For a slightly different version, see Jim Throgmorton, J. A. 2009. “Our southeast side stories.” Iowa City Press-Citizen (September 9): 11A.
It’s a familiar story, one that’s been circulating around town for at least 15 years: “the southeast side” is troubled and—sshh, be careful who you say this to—it’s because of “those people from Chicago.”
Recent events have given this story a more troubling turn. In mid-August over one hundred residents of the Grant Wood neighborhood met at Fairmeadows Park to share their worries about rowdy neighbors, children roaming freely at night, large groups of teenagers blocking streets and sidewalks, and reports of gunfire. In the days since that meeting, there have been further reports of gunshots and arrests, and Pizza Pit has stopped delivering to “the southeast side.”
A variety of ideas have been offered about how to respond. It’s enlightening, I think, to hear them as a dialogue elaborating on the ongoing story.
Worried residents have asked the City Council to impose a curfew on juveniles and/or an ordinance regulating their behavior. City Councilman Ross Wilburn and some residents doubt a curfew would prove effective, however, partly because home is not a safe place for some youths to be. Conversely, some parents report difficulty in getting their children to obey their rules. Wilburn’s fellow councilman Mike O’Donnell would impose the strongest possible penalties on those who are disrupting the neighborhood, whereas Sue Freeman, program director at the Broadway Neighborhood Center, argues that other neighborhoods are not being targeted for new constraints despite also having high levels of crime. MaryAnn Dennis of the Greater Iowa City Housing Fellowship emphasizes that the overwhelming majority of the Fellowship’s renters are as troubled as homeowners about dangerous behavior. Former City Councilwoman Karen Kubby worries that any new ordinance would be enforced disproportionately against youth of color, and argues that we should disperse lower income households more fairly throughout the city. Mark McCallum, a candidate for Council, blames the City’s housing programs for having created a “ghetto,” and advocates actions that will enable Grant Wood residents to “take back their neighborhood.” James Mims, a program coordinator at the Broadway Center, believes people are overreacting to false perceptions about violence in the neighborhood. “These are just kids,” he says. And outgoing Councilwoman Amy Correia claims the problem is poverty, not government-assisted housing, and says we need to talk and behave in ways that build a community in which people trust and respect one another.
As this worried dialogue has been unfolding, we have also been deciding which candidates to elect to the School District’s governing board. As demonstrated at last Thursday’s candidates forum in the Iowa City Public Library, this worry about the changing composition of “the southeast side” and consequent effects on the quality of education offered at Mark Twain, Grant Wood, Kirkwood, Southeast Junior High, and City High, is playing a major role in many parents’ decisions to transfer their children out of “Schools in Need of Assistance,” and in debates about revising school boundaries and building a new high school in North Liberty.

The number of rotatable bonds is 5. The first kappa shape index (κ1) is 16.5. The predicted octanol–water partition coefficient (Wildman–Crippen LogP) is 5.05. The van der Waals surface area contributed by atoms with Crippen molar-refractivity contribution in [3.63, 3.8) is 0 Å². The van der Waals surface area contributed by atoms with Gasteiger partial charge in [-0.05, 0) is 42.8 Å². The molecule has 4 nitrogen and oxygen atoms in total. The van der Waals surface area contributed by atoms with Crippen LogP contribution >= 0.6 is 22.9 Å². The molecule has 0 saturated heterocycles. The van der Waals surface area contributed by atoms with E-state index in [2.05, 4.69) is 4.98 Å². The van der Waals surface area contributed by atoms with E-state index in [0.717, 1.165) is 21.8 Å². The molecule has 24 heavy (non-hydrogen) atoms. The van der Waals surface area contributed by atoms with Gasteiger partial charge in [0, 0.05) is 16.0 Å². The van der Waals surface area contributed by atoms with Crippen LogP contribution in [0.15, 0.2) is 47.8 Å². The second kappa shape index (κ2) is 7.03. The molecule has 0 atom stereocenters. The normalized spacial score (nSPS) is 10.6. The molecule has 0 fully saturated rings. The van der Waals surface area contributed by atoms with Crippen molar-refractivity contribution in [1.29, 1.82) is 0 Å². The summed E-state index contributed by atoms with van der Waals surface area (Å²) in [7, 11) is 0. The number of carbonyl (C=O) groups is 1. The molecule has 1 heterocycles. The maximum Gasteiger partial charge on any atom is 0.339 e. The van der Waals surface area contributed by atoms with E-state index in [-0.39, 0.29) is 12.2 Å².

When I think about these worries and debates, my mind’s eye turns to Jane DeDecker’s wonderful statue (“The Ties That Bind”), which stands on a concrete square on the Pedestrian Mall immediately south of the Public Library. One could interpret it literally: it simply represents a father tying his son’s shoe. But it’s more enlightening to interpret it symbolically: it’s about elders teaching important practices and values to the youth of a place.
Thinking about “The Ties That Bind” symbolically could lead us to focus exclusively on the values our stories transmit. But it’s not just values that are being transmitted through our stories and storytelling; we are also reaffirming or initiating relationships and creating communities. With this in mind, the statue inspires a series of questions that might prove helpful for the people of “the southeast side” and the Iowa City area as a whole.
What kinds of stories are we elders telling? When an elder tells stories about “those people from Chicago” causing trouble on “the southeast side,” to whom is the elder speaking? Who counts as a “resident” and where is “the neighborhood” in these stories? Who is included within the presumed community of tellers and listeners, and who is excluded? What kinds of relationships are being enacted by the elders’ choice of listeners? For example, with which kinds of youths are elders willing to work? When engaging youths, are elders doing all the talking or are they also listening actively? And how does the way elders talk about imagined places—“the southeast side”—affect real boundaries, such as those for individual schools or the area in which a curfew would be imposed?
The stories we tell matter. So too does how they circulate around town. They affect quality of our neighborhoods, our schools, and our shared future.